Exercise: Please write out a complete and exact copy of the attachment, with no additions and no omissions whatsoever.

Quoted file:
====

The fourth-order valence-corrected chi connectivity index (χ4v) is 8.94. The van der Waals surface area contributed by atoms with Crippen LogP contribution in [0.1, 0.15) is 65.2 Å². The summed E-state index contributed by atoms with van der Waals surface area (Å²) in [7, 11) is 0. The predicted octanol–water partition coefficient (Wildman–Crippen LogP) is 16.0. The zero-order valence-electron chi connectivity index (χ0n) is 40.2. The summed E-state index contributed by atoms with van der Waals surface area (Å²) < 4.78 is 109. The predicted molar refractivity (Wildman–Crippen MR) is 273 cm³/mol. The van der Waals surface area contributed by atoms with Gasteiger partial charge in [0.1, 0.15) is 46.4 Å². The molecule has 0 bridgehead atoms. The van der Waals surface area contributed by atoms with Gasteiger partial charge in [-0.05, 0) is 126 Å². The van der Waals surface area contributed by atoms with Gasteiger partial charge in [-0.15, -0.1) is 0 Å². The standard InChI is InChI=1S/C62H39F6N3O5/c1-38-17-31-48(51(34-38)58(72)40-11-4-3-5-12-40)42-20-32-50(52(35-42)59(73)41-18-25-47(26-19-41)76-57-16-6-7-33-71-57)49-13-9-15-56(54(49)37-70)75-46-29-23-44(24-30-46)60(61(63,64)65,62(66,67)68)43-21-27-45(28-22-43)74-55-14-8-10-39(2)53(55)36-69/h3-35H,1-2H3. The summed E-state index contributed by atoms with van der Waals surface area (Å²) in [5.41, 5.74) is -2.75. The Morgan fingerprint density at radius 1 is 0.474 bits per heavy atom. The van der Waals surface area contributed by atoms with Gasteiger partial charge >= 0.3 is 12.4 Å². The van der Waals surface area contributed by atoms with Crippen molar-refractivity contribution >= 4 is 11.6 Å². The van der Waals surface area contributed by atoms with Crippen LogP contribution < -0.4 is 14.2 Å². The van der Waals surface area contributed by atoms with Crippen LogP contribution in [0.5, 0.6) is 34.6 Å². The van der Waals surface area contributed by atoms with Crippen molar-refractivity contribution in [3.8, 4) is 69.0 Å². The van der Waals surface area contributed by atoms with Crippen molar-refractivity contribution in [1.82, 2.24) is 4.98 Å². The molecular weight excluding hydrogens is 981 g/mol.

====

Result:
The fourth-order valence-corrected chi connectivity index (χ4v) is 8.94. The van der Waals surface area contributed by atoms with Crippen LogP contribution in [0.1, 0.15) is 65.2 Å². The summed E-state index contributed by atoms with van der Waals surface area (Å²) in [7, 11) is 0. The predicted octanol–water partition coefficient (Wildman–Crippen LogP) is 16.0. The zero-order valence-electron chi connectivity index (χ0n) is 40.2. The summed E-state index contributed by atoms with van der Waals surface area (Å²) < 4.78 is 109. The predicted molar refractivity (Wildman–Crippen MR) is 273 cm³/mol. The van der Waals surface area contributed by atoms with Gasteiger partial charge in [0.1, 0.15) is 46.4 Å². The molecule has 0 bridgehead atoms. The van der Waals surface area contributed by atoms with Gasteiger partial charge in [-0.05, 0) is 126 Å². The van der Waals surface area contributed by atoms with Gasteiger partial charge in [-0.15, -0.1) is 0 Å². The standard InChI is InChI=1S/C62H39F6N3O5/c1-38-17-31-48(51(34-38)58(72)40-11-4-3-5-12-40)42-20-32-50(52(35-42)59(73)41-18-25-47(26-19-41)76-57-16-6-7-33-71-57)49-13-9-15-56(54(49)37-70)75-46-29-23-44(24-30-46)60(61(63,64)65,62(66,67)68)43-21-27-45(28-22-43)74-55-14-8-10-39(2)53(55)36-69/h3-35H,1-2H3. The summed E-state index contributed by atoms with van der Waals surface area (Å²) in [5.41, 5.74) is -2.75. The Morgan fingerprint density at radius 1 is 0.474 bits per heavy atom. The van der Waals surface area contributed by atoms with Gasteiger partial charge >= 0.3 is 12.4 Å². The van der Waals surface area contributed by atoms with Crippen molar-refractivity contribution >= 4 is 11.6 Å². The van der Waals surface area contributed by atoms with Crippen LogP contribution < -0.4 is 14.2 Å². The van der Waals surface area contributed by atoms with Crippen LogP contribution in [0.5, 0.6) is 34.6 Å². The van der Waals surface area contributed by atoms with Crippen molar-refractivity contribution in [3.8, 4) is 69.0 Å². The van der Waals surface area contributed by atoms with Crippen molar-refractivity contribution in [1.82, 2.24) is 4.98 Å². The molecular weight excluding hydrogens is 981 g/mol.